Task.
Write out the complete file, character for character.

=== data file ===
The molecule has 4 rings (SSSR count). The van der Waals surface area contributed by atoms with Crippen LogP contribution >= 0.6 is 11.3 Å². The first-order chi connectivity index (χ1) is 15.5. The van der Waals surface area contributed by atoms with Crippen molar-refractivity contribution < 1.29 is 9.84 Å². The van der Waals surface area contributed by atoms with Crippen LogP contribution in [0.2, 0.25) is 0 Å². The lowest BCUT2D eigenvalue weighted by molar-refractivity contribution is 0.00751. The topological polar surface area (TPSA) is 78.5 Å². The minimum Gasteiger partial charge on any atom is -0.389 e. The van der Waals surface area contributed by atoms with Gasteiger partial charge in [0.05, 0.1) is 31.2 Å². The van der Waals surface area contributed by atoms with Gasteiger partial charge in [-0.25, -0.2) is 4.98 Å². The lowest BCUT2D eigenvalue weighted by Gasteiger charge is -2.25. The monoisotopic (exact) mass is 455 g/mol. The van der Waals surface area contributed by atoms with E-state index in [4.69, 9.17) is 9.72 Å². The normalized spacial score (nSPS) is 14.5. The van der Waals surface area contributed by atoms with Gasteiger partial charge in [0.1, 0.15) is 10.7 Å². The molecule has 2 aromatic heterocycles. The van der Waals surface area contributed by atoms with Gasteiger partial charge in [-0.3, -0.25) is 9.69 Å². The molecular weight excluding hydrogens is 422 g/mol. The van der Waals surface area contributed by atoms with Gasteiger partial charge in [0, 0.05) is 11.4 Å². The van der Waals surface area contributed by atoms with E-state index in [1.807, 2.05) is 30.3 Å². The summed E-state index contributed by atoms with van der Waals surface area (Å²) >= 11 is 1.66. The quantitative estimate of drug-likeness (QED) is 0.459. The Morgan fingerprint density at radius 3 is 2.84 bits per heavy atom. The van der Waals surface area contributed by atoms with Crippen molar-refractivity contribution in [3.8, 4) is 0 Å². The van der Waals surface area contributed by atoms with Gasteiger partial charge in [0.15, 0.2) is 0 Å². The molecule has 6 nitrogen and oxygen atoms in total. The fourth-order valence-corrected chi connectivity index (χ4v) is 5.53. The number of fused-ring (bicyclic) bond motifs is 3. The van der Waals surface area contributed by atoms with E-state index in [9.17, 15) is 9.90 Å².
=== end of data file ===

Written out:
The molecule has 4 rings (SSSR count). The van der Waals surface area contributed by atoms with Crippen LogP contribution >= 0.6 is 11.3 Å². The first-order chi connectivity index (χ1) is 15.5. The van der Waals surface area contributed by atoms with Crippen molar-refractivity contribution < 1.29 is 9.84 Å². The van der Waals surface area contributed by atoms with Crippen LogP contribution in [0.2, 0.25) is 0 Å². The lowest BCUT2D eigenvalue weighted by molar-refractivity contribution is 0.00751. The topological polar surface area (TPSA) is 78.5 Å². The minimum Gasteiger partial charge on any atom is -0.389 e. The van der Waals surface area contributed by atoms with Gasteiger partial charge in [0.05, 0.1) is 31.2 Å². The van der Waals surface area contributed by atoms with Gasteiger partial charge in [-0.25, -0.2) is 4.98 Å². The lowest BCUT2D eigenvalue weighted by Gasteiger charge is -2.25. The monoisotopic (exact) mass is 455 g/mol. The van der Waals surface area contributed by atoms with E-state index in [4.69, 9.17) is 9.72 Å². The normalized spacial score (nSPS) is 14.5. The van der Waals surface area contributed by atoms with Gasteiger partial charge in [0.1, 0.15) is 10.7 Å². The molecule has 2 aromatic heterocycles. The van der Waals surface area contributed by atoms with Gasteiger partial charge in [-0.3, -0.25) is 9.69 Å². The molecular weight excluding hydrogens is 422 g/mol. The van der Waals surface area contributed by atoms with Gasteiger partial charge in [0, 0.05) is 11.4 Å². The van der Waals surface area contributed by atoms with E-state index in [1.807, 2.05) is 30.3 Å². The summed E-state index contributed by atoms with van der Waals surface area (Å²) >= 11 is 1.66. The quantitative estimate of drug-likeness (QED) is 0.459. The Morgan fingerprint density at radius 3 is 2.84 bits per heavy atom. The van der Waals surface area contributed by atoms with Crippen molar-refractivity contribution in [3.8, 4) is 0 Å². The van der Waals surface area contributed by atoms with Gasteiger partial charge in [0.15, 0.2) is 0 Å². The molecule has 6 nitrogen and oxygen atoms in total. The fourth-order valence-corrected chi connectivity index (χ4v) is 5.53. The number of fused-ring (bicyclic) bond motifs is 3. The van der Waals surface area contributed by atoms with E-state index in [9.17, 15) is 9.90 Å².